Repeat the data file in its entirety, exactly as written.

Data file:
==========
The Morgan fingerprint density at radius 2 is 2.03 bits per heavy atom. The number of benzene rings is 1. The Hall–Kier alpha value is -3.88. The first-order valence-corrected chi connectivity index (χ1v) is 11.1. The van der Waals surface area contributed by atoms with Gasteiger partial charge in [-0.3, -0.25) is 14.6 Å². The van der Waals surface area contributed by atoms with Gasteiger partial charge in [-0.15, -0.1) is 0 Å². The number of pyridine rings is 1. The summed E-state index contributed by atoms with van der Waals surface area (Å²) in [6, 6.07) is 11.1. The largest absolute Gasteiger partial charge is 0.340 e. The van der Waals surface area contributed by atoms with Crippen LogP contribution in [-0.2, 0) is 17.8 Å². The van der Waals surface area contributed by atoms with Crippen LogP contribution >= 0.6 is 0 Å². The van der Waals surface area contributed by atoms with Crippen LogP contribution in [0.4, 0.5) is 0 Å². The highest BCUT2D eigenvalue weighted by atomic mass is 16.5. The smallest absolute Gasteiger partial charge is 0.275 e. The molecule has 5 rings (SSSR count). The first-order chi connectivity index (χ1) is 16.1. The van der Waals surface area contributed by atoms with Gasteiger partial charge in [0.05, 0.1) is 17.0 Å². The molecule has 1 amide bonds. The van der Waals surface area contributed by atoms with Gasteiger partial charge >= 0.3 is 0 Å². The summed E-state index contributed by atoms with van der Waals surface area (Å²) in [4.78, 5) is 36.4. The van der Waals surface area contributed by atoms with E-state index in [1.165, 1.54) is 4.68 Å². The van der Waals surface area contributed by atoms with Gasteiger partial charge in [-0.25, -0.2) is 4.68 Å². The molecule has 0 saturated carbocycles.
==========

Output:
The Morgan fingerprint density at radius 2 is 2.03 bits per heavy atom. The number of benzene rings is 1. The Hall–Kier alpha value is -3.88. The first-order valence-corrected chi connectivity index (χ1v) is 11.1. The van der Waals surface area contributed by atoms with Gasteiger partial charge in [-0.3, -0.25) is 14.6 Å². The van der Waals surface area contributed by atoms with Gasteiger partial charge in [-0.15, -0.1) is 0 Å². The number of pyridine rings is 1. The summed E-state index contributed by atoms with van der Waals surface area (Å²) in [6, 6.07) is 11.1. The largest absolute Gasteiger partial charge is 0.340 e. The van der Waals surface area contributed by atoms with Crippen LogP contribution in [-0.2, 0) is 17.8 Å². The van der Waals surface area contributed by atoms with Crippen LogP contribution >= 0.6 is 0 Å². The van der Waals surface area contributed by atoms with Crippen LogP contribution in [0.4, 0.5) is 0 Å². The highest BCUT2D eigenvalue weighted by atomic mass is 16.5. The smallest absolute Gasteiger partial charge is 0.275 e. The molecule has 5 rings (SSSR count). The first-order chi connectivity index (χ1) is 16.1. The van der Waals surface area contributed by atoms with Gasteiger partial charge in [0.05, 0.1) is 17.0 Å². The molecule has 1 amide bonds. The van der Waals surface area contributed by atoms with Gasteiger partial charge >= 0.3 is 0 Å². The summed E-state index contributed by atoms with van der Waals surface area (Å²) in [4.78, 5) is 36.4. The van der Waals surface area contributed by atoms with E-state index in [1.165, 1.54) is 4.68 Å². The van der Waals surface area contributed by atoms with Gasteiger partial charge in [-0.25, -0.2) is 4.68 Å². The molecule has 0 saturated carbocycles.